In 1992, the College editorialized in the Annals of Internal Medicine that, “No one should go without medical care for lack of money. As physicians, we struggle daily against the chaos of illness and injury, whether in the context of clinical, laboratory, or administrative practice. We try our utmost to restore or to preserve health, yet the lack of access to care for many Americans increasingly frustrates our best efforts. In this issue of Annals, the American College of Physicians proposes a plan to ensure high-quality care for everyone.” The editorial was accompanied by a policy paper that proposed specific policies to achieve universal coverage.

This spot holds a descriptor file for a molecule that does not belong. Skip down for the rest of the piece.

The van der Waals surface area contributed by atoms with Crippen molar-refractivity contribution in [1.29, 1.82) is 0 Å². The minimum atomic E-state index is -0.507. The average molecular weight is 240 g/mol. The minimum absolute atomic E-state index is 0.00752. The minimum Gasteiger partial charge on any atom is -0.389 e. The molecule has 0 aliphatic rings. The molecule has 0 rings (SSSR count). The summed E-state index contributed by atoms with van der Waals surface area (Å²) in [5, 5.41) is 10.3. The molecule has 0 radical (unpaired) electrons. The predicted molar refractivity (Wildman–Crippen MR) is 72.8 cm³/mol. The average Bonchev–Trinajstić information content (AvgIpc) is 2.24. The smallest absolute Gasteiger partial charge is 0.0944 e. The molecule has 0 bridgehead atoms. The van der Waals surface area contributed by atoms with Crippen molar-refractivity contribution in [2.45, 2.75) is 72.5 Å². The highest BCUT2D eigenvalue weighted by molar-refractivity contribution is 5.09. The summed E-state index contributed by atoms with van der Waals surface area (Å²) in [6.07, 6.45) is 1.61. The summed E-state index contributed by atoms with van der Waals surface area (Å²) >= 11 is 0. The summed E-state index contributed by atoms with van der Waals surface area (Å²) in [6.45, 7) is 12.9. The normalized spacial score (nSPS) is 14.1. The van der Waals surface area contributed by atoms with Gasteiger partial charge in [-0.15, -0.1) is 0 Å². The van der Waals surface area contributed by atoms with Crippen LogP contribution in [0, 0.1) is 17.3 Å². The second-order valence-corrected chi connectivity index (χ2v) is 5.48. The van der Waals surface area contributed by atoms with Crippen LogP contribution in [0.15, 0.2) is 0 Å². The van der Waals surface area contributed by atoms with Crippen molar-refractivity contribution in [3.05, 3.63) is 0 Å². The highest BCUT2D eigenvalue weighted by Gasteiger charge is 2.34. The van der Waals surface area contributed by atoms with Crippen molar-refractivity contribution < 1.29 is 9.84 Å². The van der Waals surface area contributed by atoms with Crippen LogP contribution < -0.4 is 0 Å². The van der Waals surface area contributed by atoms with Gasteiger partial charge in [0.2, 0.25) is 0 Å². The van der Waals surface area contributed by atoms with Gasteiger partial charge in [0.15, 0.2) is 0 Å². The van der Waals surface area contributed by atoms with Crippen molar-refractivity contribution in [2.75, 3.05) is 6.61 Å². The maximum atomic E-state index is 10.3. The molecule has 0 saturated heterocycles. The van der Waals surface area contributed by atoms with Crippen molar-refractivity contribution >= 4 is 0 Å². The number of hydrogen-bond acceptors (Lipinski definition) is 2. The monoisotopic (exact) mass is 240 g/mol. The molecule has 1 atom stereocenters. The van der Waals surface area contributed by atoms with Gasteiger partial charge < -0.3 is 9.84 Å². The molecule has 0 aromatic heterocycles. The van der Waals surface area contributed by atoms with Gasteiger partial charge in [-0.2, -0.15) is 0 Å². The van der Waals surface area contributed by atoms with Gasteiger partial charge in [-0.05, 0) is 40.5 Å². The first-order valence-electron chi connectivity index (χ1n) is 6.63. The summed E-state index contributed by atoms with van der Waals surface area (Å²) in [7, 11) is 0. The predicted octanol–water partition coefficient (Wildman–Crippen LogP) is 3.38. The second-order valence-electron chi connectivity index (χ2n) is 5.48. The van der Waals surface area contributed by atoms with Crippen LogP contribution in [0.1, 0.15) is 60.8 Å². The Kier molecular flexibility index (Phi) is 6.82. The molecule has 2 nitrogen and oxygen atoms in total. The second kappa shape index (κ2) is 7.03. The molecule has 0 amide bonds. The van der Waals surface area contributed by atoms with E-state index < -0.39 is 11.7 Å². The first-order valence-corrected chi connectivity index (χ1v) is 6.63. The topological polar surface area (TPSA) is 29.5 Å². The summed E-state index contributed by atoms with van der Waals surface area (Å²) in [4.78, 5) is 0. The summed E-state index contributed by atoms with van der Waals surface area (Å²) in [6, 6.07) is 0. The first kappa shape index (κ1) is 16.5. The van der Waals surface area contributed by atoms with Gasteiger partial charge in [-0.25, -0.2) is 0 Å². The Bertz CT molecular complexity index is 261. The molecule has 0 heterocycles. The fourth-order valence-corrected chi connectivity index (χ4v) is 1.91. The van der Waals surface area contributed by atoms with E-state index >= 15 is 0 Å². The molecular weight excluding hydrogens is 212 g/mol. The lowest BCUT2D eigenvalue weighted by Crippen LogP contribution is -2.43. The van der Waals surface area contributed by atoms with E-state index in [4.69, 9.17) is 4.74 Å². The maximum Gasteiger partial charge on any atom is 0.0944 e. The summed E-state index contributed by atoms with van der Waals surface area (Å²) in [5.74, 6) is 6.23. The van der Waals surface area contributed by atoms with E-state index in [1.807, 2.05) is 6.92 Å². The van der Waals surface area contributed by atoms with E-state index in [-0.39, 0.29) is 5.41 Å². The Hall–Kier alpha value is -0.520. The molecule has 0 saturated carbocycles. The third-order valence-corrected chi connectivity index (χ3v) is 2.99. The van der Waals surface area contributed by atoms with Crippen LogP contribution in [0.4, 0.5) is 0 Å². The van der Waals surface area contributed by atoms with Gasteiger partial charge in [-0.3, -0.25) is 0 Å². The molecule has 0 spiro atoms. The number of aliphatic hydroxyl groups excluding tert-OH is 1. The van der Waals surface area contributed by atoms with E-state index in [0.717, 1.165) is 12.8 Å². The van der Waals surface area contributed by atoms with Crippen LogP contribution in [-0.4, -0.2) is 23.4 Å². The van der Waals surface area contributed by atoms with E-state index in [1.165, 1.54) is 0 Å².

ACP later went on to support the Clinton health care plan, and after that plan failed to get through Congress, promoted incremental steps to expand coverage. Then, in 2002, ACP proposed its own plan to get everyone covered through tax credit subsidies to buy private health insurance plans offered through state marketplaces and by expanding Medicaid to everyone below the federal poverty level (sound familiar?), phased in over seven years. ACP’s plan was the basis of bipartisan legislation introduced in consecutive Congress’s by Senators Jeff Bingaman (D-NM), Steve LaTourette (R-OH), and Marcy Kaptur (D-OH). ACP’s proposal was updated in 2008 to recommend giving the states more options to develop their own plans for universal coverage. Then, in February, 2009, ACP called on newly elected President Obama and the 111th Congress to “provide affordable and accessible health care to all Americans.” On January 15, 2010, ACP offered Congress detailed recommendations on the bills making their way through Congress to deliver on President Obama’s commitment to enact guaranteed coverage for all Americans, which later became the Patient Protection and Affordable Care Act (Affordable Care Act). One month before the ACA became law, ACP issued a statement of overall support for the bill, citing the many specific policies in it that were aligned with the College’s own policies.